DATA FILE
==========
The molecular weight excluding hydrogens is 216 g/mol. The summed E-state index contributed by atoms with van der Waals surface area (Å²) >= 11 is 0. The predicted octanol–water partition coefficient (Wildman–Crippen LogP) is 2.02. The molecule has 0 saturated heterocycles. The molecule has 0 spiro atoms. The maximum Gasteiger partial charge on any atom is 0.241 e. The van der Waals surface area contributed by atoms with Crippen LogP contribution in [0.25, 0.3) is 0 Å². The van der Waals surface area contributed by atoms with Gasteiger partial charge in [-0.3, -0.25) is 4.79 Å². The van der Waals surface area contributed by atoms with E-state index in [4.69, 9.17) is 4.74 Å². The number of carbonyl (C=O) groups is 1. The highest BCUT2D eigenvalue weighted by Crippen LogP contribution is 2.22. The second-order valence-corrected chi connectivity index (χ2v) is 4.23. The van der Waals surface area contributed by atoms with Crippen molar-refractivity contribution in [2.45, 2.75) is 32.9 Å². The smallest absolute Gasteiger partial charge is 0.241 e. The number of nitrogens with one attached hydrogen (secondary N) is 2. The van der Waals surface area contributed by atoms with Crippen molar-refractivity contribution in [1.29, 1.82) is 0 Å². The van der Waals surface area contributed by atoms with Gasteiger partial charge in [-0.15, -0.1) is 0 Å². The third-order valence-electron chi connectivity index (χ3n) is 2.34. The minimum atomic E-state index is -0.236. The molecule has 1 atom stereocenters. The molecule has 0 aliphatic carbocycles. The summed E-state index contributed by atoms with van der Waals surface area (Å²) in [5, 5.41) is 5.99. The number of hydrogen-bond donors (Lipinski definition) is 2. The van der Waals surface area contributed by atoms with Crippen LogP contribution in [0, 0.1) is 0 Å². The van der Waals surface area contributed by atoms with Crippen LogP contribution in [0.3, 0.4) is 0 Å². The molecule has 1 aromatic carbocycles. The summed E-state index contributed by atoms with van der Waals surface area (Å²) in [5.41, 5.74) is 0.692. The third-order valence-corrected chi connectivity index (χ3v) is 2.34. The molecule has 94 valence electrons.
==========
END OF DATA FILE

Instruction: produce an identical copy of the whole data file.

The molecular weight excluding hydrogens is 216 g/mol. The summed E-state index contributed by atoms with van der Waals surface area (Å²) >= 11 is 0. The predicted octanol–water partition coefficient (Wildman–Crippen LogP) is 2.02. The molecule has 0 saturated heterocycles. The molecule has 0 spiro atoms. The maximum Gasteiger partial charge on any atom is 0.241 e. The van der Waals surface area contributed by atoms with Crippen LogP contribution in [0.25, 0.3) is 0 Å². The van der Waals surface area contributed by atoms with Gasteiger partial charge in [-0.3, -0.25) is 4.79 Å². The van der Waals surface area contributed by atoms with E-state index in [4.69, 9.17) is 4.74 Å². The number of carbonyl (C=O) groups is 1. The highest BCUT2D eigenvalue weighted by Crippen LogP contribution is 2.22. The second-order valence-corrected chi connectivity index (χ2v) is 4.23. The van der Waals surface area contributed by atoms with Crippen molar-refractivity contribution in [2.45, 2.75) is 32.9 Å². The smallest absolute Gasteiger partial charge is 0.241 e. The number of nitrogens with one attached hydrogen (secondary N) is 2. The van der Waals surface area contributed by atoms with Crippen molar-refractivity contribution in [1.29, 1.82) is 0 Å². The van der Waals surface area contributed by atoms with Gasteiger partial charge in [-0.15, -0.1) is 0 Å². The third-order valence-electron chi connectivity index (χ3n) is 2.34. The minimum atomic E-state index is -0.236. The molecule has 1 atom stereocenters. The molecule has 0 aliphatic carbocycles. The summed E-state index contributed by atoms with van der Waals surface area (Å²) in [5, 5.41) is 5.99. The number of hydrogen-bond donors (Lipinski definition) is 2. The van der Waals surface area contributed by atoms with Crippen LogP contribution in [0, 0.1) is 0 Å². The van der Waals surface area contributed by atoms with Crippen LogP contribution in [0.3, 0.4) is 0 Å². The molecule has 1 aromatic carbocycles. The summed E-state index contributed by atoms with van der Waals surface area (Å²) in [5.41, 5.74) is 0.692. The third-order valence-corrected chi connectivity index (χ3v) is 2.34. The molecule has 94 valence electrons.